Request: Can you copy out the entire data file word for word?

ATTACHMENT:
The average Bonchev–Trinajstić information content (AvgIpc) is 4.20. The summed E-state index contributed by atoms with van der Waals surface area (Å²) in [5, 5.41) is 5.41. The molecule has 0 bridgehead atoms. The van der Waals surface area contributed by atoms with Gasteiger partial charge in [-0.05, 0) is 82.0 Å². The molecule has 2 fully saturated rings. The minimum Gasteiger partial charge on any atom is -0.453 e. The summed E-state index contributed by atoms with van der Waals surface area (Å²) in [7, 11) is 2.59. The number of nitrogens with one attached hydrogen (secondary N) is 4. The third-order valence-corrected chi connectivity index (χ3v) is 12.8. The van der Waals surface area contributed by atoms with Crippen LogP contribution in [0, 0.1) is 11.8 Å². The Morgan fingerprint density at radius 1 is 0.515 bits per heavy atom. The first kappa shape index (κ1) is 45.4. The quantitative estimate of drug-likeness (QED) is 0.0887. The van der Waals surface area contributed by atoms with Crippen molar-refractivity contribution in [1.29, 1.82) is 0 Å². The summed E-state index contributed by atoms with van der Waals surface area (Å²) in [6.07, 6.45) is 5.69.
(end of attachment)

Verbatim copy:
The average Bonchev–Trinajstić information content (AvgIpc) is 4.20. The summed E-state index contributed by atoms with van der Waals surface area (Å²) in [5, 5.41) is 5.41. The molecule has 0 bridgehead atoms. The van der Waals surface area contributed by atoms with Gasteiger partial charge in [-0.05, 0) is 82.0 Å². The molecule has 2 fully saturated rings. The minimum Gasteiger partial charge on any atom is -0.453 e. The summed E-state index contributed by atoms with van der Waals surface area (Å²) in [7, 11) is 2.59. The number of nitrogens with one attached hydrogen (secondary N) is 4. The third-order valence-corrected chi connectivity index (χ3v) is 12.8. The van der Waals surface area contributed by atoms with Crippen LogP contribution in [0, 0.1) is 11.8 Å². The Morgan fingerprint density at radius 1 is 0.515 bits per heavy atom. The first kappa shape index (κ1) is 45.4. The quantitative estimate of drug-likeness (QED) is 0.0887. The van der Waals surface area contributed by atoms with Crippen molar-refractivity contribution in [1.29, 1.82) is 0 Å². The summed E-state index contributed by atoms with van der Waals surface area (Å²) in [6.07, 6.45) is 5.69.